Poets of Colour Pick Poets for NPM16

Poetry is a community, without a doubt, but it hasn’t always been an inclusive community. We’re all the more thrilled, then, to feature eleven poets of colour and poems of their choosing…many times also by poets of colour. No more excuses: reading excellent, diverse poetry is right at your fingertips, all. Delight in these picks with us.


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Poetry is a community, without a doubt, but it hasn’t always been an inclusive community. We’re all the more thrilled, then, to feature eleven poets of colour and poems of their choosing…many times also by poets of colour. No more excuses: reading excellent, diverse poetry is right at your fingertips, all. Delight in these picks with us.quickjump: Jenna Butler | George Elliott Clarke | Asher Ghaffar | Sheniz Janmohamed | Chelene Knight | Soraya Peerbaye | Rollie Pemberton | Dane Swan | Gillian Sze | Sarah Yi-Mei Tsiang | Yaya Yao

Jenna Butler

I’ve fallen pretty hard for Rita Dove’s poem “American Smooth” from her book of the same name. Partly, it’s because this poem shimmies on the page; it’s got a great groove, hinting at how Dove is known for her work as a musician as well as a poet. More than that, though, it’s got her trademark ability to lift the poem clear off the page in a series of compact observations: it “[achieves] flight, / that swift and serene / magnificence” (26-28). And then she nails the last few lines home, bringing down like a thunderclap the reality of living alongside grasping racism. It’s a case of holding the line, as it were, and not losing the rhythm or the joy of the moment to systemic biases.*Jenna Butler is the author of Seldom Seen Road (NeWest Press) and is a professor of creative writing and ecocriticism at Red Deer College.

George Elliott Clarke

In my first half-decade as a poet, ages 15-20, the most exemplary poem for me—as an Africadian youth—was Conrad Kent Rivers’ “Four Sheets to the Wind and a One-Way Ticket to France.”  An African-American poet, Rivers (1933-1968) was part of the Black Arts insurgency in American culture in the 1960s, but published relatively little and remains little known. But that poem—a Sandburg-lyrical, Sartre-existentialist verse-memoir of a singular Af-Am who’s defected to Paris—was manna for my imagination. As a Haligonian out the North End “hood,” I thrilled to read of an exotic city of red scarves, erotic verbs, bilingual blues, sneaky intellectuals, and, of course, French wine, but a city where an Af-Am was also exotic. On the night that 1978 dawned as 1979, I penned my homage to Rivers, “Watercolours for Negro Expatriates in France.” The first poem I ever published, it was also the poem that told me that I was surely a poet. And I began to sport scarves and drink sake, and to suspect I shall die an old expatriate—perhaps in Bermuda….*An Africadian (African-Nova Scotian) bard, George Elliott Clarke was Poet Laureate of Toronto (2012-15) and is the Parliamentary/National Poet Laureate (2016-17). His 14th verse-work is Extra Illicit Sonnets (Guernica, 2015).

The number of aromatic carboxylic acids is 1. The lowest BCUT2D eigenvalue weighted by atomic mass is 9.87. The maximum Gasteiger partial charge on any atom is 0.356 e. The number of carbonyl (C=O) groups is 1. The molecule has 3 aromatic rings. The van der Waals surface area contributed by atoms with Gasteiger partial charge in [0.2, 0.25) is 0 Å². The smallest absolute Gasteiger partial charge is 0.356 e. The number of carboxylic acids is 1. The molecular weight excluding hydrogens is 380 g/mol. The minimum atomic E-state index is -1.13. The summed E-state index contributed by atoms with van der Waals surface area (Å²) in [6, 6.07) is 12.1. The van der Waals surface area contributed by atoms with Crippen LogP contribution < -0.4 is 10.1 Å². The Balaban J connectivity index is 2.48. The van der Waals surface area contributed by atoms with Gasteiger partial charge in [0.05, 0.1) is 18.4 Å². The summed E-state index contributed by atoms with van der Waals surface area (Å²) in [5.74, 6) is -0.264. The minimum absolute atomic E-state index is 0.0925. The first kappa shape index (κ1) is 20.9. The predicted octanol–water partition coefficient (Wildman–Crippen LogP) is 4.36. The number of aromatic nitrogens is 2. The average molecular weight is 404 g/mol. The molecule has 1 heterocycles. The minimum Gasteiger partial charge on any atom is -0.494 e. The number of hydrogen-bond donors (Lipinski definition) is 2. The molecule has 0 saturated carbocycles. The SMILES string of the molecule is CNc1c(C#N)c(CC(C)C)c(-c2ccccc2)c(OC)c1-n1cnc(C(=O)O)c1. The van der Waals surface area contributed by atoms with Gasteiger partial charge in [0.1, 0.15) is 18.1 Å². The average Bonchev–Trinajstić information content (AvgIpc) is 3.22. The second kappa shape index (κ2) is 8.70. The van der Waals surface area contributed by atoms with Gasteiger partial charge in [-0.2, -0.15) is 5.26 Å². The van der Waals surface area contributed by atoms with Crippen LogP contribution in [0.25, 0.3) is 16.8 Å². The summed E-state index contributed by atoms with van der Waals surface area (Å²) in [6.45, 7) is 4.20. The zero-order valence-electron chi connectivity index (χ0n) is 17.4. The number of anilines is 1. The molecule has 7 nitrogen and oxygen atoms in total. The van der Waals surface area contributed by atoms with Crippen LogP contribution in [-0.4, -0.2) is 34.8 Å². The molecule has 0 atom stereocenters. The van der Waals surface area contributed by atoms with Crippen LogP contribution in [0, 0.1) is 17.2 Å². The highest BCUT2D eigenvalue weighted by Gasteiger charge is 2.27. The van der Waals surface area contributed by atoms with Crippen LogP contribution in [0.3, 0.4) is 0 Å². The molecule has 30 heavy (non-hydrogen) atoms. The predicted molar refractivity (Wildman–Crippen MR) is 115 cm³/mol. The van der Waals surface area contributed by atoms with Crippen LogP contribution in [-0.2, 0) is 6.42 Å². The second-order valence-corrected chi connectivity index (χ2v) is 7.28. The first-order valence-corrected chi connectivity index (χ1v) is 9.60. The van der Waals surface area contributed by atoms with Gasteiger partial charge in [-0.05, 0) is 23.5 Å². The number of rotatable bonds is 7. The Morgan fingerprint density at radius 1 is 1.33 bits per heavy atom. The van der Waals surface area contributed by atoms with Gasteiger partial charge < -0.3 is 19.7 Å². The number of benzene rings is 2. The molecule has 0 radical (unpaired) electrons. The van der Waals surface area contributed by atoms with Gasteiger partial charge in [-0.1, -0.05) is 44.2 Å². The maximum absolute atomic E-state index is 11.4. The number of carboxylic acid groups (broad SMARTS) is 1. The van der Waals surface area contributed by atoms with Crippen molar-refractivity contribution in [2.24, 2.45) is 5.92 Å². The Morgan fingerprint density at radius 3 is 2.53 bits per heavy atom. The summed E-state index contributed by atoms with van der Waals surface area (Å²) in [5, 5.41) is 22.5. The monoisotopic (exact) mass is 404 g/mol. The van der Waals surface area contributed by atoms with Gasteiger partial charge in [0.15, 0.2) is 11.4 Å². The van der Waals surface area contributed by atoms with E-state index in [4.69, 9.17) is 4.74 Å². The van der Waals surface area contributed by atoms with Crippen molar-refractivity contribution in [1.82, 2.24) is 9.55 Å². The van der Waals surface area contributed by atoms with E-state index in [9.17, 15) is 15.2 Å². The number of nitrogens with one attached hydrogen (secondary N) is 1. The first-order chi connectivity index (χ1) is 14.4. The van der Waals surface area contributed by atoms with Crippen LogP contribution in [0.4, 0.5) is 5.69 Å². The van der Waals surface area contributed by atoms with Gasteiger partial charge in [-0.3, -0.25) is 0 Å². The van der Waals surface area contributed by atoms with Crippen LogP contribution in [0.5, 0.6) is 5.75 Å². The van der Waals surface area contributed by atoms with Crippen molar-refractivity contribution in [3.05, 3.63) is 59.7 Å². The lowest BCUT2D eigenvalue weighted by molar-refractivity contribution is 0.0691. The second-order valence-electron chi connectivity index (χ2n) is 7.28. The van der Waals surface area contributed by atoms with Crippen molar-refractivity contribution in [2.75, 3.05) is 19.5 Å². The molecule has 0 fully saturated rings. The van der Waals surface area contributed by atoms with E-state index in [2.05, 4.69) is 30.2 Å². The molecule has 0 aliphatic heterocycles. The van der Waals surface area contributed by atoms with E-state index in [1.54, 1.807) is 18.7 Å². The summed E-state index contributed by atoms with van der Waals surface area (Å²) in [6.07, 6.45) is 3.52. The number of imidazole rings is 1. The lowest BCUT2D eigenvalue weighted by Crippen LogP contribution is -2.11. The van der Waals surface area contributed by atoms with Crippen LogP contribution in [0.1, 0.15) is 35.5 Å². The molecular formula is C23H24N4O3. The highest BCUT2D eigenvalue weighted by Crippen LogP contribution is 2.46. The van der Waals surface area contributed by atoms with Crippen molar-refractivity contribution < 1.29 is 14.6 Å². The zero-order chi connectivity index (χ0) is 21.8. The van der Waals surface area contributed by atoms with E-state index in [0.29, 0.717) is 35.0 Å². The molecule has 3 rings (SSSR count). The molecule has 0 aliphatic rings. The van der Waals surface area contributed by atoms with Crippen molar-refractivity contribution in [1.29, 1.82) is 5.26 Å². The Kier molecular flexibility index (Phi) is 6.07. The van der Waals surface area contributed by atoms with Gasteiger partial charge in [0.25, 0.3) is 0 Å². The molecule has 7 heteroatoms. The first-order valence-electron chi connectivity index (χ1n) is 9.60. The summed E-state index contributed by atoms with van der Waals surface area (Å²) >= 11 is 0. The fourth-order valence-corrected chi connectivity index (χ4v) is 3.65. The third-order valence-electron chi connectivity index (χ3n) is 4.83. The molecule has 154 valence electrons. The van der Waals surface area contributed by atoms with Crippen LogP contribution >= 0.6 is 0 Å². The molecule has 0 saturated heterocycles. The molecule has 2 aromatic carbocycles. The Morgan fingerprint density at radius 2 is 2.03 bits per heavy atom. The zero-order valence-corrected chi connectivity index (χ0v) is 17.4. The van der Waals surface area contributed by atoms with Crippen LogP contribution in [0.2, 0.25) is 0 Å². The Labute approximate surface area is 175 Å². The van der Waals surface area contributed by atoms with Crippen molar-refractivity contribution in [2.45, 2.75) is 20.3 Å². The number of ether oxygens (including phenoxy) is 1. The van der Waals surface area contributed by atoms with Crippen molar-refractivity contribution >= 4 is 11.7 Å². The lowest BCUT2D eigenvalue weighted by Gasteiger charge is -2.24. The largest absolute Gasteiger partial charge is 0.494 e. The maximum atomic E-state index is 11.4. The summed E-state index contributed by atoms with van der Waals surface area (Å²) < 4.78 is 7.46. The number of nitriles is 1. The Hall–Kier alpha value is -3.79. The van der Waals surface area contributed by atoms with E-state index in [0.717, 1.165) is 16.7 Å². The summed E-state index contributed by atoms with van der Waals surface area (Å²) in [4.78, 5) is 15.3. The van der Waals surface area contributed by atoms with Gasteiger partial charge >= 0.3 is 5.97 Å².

Asher Ghaffar

Finding Daphne Marlatt’s poetry again was like a déjà vu. When I first encountered Vancouver Poems (1972), I was struck by a form that bridged narrative and lyric in a singular manner. I was recently delighted to discover Liquidities: Vancouver Poems Then and Now (2012), published by Talonbooks. Marlatt has altered the original poems to account for significant urban changes, notably the liquid movement of global capital into the city. The undulating sonic movement of Marlatt’s line within its overarching cavernous form is mesmerizing. There is room for others to exist in the very formal cells of the work, as though a door has been left open without the need for an invitation. Despite its unitary lyrical voice, the form is the invitation. I love the way Marlatt includes discontinuous histories of the nation in the apparently seamless movement of the lyrical line, achieved through an understated use of alliteration that seems like a preternatural gift. Consequently, these histories smoothly transition with those of the nation and self in sound, but not in sense. In fact, the antagonism between alliterative sound and sense – between a nation’s potentiality and its actuality – is acute in these works. Lines and narratives are malleable, offering themselves to the reader. With profound subtlety, Marlatt’s persona unearths unsounded places in individual memory, linking these up with historical caesuras. The detritus of the past is endowed with the physicality of the present: sensations unfold into narratives and muted places become forces of desire. The lines gesture towards the silhouette of a nation and a self under water. *                                                                                      Asher Ghaffar is the author of Wasps in a Golden Dream Hum a Strange Music (ECW Press).